A member of the United States House of Representatives has commended former President Rawlings for championing a new kind of democracy in Ghana. During a courtesy call on the former President at his Ridge residence yesterday, Congresswoman Sheila Jackson-Lee told President Rawlings “I can confidently say you are the father of democracy. “You have turned the coin on how you handle democracy, on how you define democracy, your own African democracy and we should never forget that,” she said.
Congresswoman Jackson-Lee who is part of a seven-member Congressional delegation on a trade and investment promotion tour to Ghana, Liberia, Angola and South Africa said she had always been inspired by Kwame Nkrumah as a student because she studied in Ghana, noting however that Ghanaians should be indebted to President Rawlings for the kind of democracy we have today. Mrs Jackson Lee said she was excited to be in Ghana as part of a delegation that is here to encourage trade not aid saying the idea is to promote trade in a responsible manner.
On the economy, Congresswoman Jackson-Lee noted that the NDC government “had come in with a deep challenge with respect to the economy and was interested in thoughts that the former President wanted her to convey back to Congress. President Rawlings thanked the Congresswoman and all those who were at the front line in recognising the potential of Barrack Obama and supporting him at each stage. He pointed out however that whilst some in America may want a “trade and not aid” approach this was not feasible.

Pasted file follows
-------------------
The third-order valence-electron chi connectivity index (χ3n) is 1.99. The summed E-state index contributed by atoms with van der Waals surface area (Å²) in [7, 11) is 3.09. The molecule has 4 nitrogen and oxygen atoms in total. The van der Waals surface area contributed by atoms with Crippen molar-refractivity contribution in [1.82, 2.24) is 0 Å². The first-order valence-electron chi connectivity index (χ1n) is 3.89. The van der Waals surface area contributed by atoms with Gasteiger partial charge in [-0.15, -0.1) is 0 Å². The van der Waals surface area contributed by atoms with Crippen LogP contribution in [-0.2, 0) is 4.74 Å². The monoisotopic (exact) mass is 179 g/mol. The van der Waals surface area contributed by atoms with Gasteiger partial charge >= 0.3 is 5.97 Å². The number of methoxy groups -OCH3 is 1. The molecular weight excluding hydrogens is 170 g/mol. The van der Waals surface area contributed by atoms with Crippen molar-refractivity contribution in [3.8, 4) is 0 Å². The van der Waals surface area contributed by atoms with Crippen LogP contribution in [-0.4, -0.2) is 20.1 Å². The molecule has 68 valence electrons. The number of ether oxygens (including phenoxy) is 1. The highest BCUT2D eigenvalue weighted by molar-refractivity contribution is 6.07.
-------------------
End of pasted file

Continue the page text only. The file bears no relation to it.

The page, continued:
Former President Rawlings stressed that that Africa needed a balance, which saw the adoption of both trade and aid. The legacy and history of Africa cannot be expunged as a whim and Africa needed a win win situation, which included a continuation and better management of aid. “I have never minced my words about the new political morality it brings onto the global scene after the damage caused during the Bush-Blair era. We suffered even more in Africa. Some countries in South America were able to rescue themselves,” the former President said. The former President said Ghana’s democratic advancement was achieved through a certain level of patriotism on the part of those who steered the affairs of the country during the difficult years of the revolution. He said many did not understand the process and assumed he was politicking when he was doing his bit to help his country as a patriot.
President Rawlings commended Nigerian President Umaru Y’Ardua for helping to steer the course of the democracy in Ghana in 2008 by sending senior emissaries to Ghana to caution the Kufuor government to desist from upsetting the cart of change when it was obvious the NPP was losing the election. “He sent a senior General to Ghana to warn Kufuor and that is what saved the day at a time when the Western powers were looking on and by their inaction supporting the NPP in their brazen attempt to usurp the people’s power,” President Rawlings said. Former President Rawlings said the United States will need to support Ghana’s drive to eradicate the drug trade stating that the practice had entrenched itself in Ghana because in the recent past politicians had allowed themselves to be financed by drug barons, allowing the trade to fester.
Congresswoman Jackson-Lee is a member of Congressional Committees on Foreign Affairs, Homeland Security and the Judiciary. She chairs the Congressional Sub-Committee on Transportation, Security and Infrastructure Protection. Other members of the visiting Congressional delegation are Bobby Rush (Head of Delegation), G.K. Butterfield, Steve Cohen, William Lacy Clay, Gwen Moore and Emmanuel Cleaver. The delegation represents various influential committees including Energy and Commerce, Transportation and Infrastructure, Financial Services, Foreign Affairs, Science and Technology, Ways and Means, Homeland Security, Independence and Global Warming and Oversight and Government Reform.